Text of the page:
Foods that heal your gut
There are three dimensions that contribute to overall wellness: the physical, mental and social aspects. There is a lot more to good healththan just being free from illness. Being in the best of health means you are aware of all the dimensions of wellness and you approach it from each avenue, holistically.
Sometimes when you’re feeling stressed and anxious it can make you feel sick to the stomach. There is a good reason for that: the stomach or gut is one of the key connections to brain and emotional health. Looking inside your gut or “second brain” and improving your gut bacteria can help to turn tummy turmoil around and improve not only your general health but also your emotional health and wellbeing.
This connection between the gut and the brain is also known as the gut–brain axis, a term that highlights the interdependency between these two areas. In fact, your body has two nervous systems: the central nervous system, which comprises your brain and spinal cord; and the enteric nervous system, which is the intrinsic nervous system of your gastrointestinal tract.
Your two nervous systems are formed at the same time during foetal development from identical tissues connected via the vagus nerve. The vagus nerve is the 10th cranial nerve that runs from your brainstem to your abdomen and is the primary route your gut bacteria use to transmit messages to your brain. Knowledge of the vagus nerve completely flips the idea that the brain is in charge of the rest of your body. Your gut sends far more information to your brain than your brain sends to your gut!
Just as you have neurons in your brain, you also have neurons within your gut. This includes neurons that produce neurotransmitters such as serotonin. Serotonin is the neurotransmitter responsible for feelings of wellbeing and happiness and it’s found in its greatest concentration within the gut, not the brain.
The ability of the gut microbiota to communicate with the brain and influence behaviour is emerging as a very exciting concept in the scientific world of health and disease. Research proves that your own unique combination of microflora interacts with you, the host, to form essential relationships that govern the balance and functioning of your entire body.
There is no doubt that good bacteria in the gut alter the function of the brain. Research has shown that the presence of the bacteria known as Bifidobacterium longum NCC3001 normalises anxiety-like behaviour in mice. Other fascinating findings include the ability of certain probiotics to modulate antidepressant-like behaviour by reducing pro-inflammatory cytokines and increasing levels of tryptophan, both which have been implicated in depression.
The close connection between stress-related psychiatric symptoms such as anxiety and gastrointestinal disorders like irritable bowel disease provide further proof of the gut–brain axis. The impact of poor gut health on the functioning of the brain has been scientifically linked to a range of illnesses, including ADHD, autism, chronic fatigue, OCD, Tourette syndrome, and anxiety and depression.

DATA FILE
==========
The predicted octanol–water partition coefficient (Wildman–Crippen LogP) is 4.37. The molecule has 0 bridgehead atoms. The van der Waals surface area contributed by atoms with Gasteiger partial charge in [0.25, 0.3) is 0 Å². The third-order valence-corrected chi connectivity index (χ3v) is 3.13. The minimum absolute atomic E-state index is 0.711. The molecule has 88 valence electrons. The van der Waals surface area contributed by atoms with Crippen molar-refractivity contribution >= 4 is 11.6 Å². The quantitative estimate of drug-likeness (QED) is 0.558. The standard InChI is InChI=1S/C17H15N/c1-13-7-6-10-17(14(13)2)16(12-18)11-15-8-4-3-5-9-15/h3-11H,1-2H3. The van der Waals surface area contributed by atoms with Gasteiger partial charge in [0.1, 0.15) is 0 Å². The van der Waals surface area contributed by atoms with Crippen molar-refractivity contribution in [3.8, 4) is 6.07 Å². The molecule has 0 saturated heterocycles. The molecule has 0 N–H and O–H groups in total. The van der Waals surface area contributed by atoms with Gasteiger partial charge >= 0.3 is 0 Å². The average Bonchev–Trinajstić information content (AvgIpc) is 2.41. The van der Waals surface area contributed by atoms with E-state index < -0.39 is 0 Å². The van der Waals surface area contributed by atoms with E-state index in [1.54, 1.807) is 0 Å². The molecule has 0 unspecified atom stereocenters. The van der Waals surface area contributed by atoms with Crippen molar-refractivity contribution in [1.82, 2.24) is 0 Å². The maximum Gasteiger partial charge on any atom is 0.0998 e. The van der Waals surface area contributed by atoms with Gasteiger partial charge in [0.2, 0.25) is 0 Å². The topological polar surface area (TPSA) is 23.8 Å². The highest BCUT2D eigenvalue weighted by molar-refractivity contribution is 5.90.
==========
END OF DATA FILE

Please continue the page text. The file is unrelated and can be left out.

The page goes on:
Food alone will not create a thriving colony of healthy bacteria in your gut. Stress and emotional factors can override even the most perfect diet. Stress can be both acute and chronic, and chronic, long-term stress is incredibly damaging to your gut health. Stress causes many changes within the gut, including alterations in gastric secretion, gut motility, mucosal permeability, viscal sensitivity and barrier function.
Evidence also suggests that bacteria respond in damaging ways to the negative emotions and stress of the host. The hormones secreted during a stress response contribute to the overgrowth of bad bacteria.
Your gut and your emotions are a two-way street. Each has the potential to negatively affect the other, so addressing the state of your mental health — not just the food you eat — is incredibly important.
Here are some wonderful gut healing recipes from my e-book Heal Your Gut.
Prep & activation time: 24-48 hours
Turnip & Cauliflower Soup
Cooking time: 30 mins
Super Green Soup
Cooking time: 30 mins
Foods that heal your gut
Explore the gutâ€“brain axis with wholefood chef Lee Holmes, plus enjoy three delicious gut-healing recipes.
- A sterilised glass bowl or large jar, blender, strainer, cheesecloth, elastic band, wooden spoon. (Avoid using metal and store in glass jar.)
- 3 young coconuts (room temperature)
- 2 probiotic capsules or 1 tbsp powder (dairy-free)
- Open coconuts and strain water into glass jar and set aside. Scrape out coconut flesh, trying not to get any husk, and place in a blender. Add coconut water and blend until creamy. It should be the consistency of yoghurt.
- Pour mixture into a glass bowl and add probiotic capsule or powder. Cover bowl with cheesecloth and elastic band and place in cool, dry, dark place for 24–48 hours until ready; it should taste fairly sharp without a hint of sweetness. Add stevia to taste or serve with fresh berries.